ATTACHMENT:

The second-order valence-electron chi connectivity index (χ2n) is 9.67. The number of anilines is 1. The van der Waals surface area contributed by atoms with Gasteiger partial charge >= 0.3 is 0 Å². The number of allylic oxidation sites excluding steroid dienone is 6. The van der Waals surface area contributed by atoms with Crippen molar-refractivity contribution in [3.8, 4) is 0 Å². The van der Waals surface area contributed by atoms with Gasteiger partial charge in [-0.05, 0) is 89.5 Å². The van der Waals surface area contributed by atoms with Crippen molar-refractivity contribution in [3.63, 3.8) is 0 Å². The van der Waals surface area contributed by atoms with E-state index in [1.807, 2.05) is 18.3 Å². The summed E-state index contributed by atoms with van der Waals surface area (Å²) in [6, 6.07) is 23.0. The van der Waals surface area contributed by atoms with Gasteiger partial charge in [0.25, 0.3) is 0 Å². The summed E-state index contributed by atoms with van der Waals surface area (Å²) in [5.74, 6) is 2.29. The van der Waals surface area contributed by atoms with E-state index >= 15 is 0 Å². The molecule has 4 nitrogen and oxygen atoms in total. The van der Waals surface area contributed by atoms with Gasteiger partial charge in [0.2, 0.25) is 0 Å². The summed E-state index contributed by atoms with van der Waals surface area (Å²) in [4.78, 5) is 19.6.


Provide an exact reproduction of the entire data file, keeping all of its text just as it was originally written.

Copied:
The second-order valence-electron chi connectivity index (χ2n) is 9.67. The number of anilines is 1. The van der Waals surface area contributed by atoms with Gasteiger partial charge >= 0.3 is 0 Å². The number of allylic oxidation sites excluding steroid dienone is 6. The van der Waals surface area contributed by atoms with Crippen molar-refractivity contribution in [3.8, 4) is 0 Å². The van der Waals surface area contributed by atoms with Gasteiger partial charge in [-0.05, 0) is 89.5 Å². The van der Waals surface area contributed by atoms with Crippen molar-refractivity contribution in [3.63, 3.8) is 0 Å². The van der Waals surface area contributed by atoms with E-state index in [1.807, 2.05) is 18.3 Å². The summed E-state index contributed by atoms with van der Waals surface area (Å²) in [6, 6.07) is 23.0. The van der Waals surface area contributed by atoms with Gasteiger partial charge in [0.25, 0.3) is 0 Å². The summed E-state index contributed by atoms with van der Waals surface area (Å²) in [5.74, 6) is 2.29. The van der Waals surface area contributed by atoms with E-state index >= 15 is 0 Å². The molecule has 4 nitrogen and oxygen atoms in total. The van der Waals surface area contributed by atoms with Gasteiger partial charge in [0.2, 0.25) is 0 Å². The summed E-state index contributed by atoms with van der Waals surface area (Å²) in [4.78, 5) is 19.6.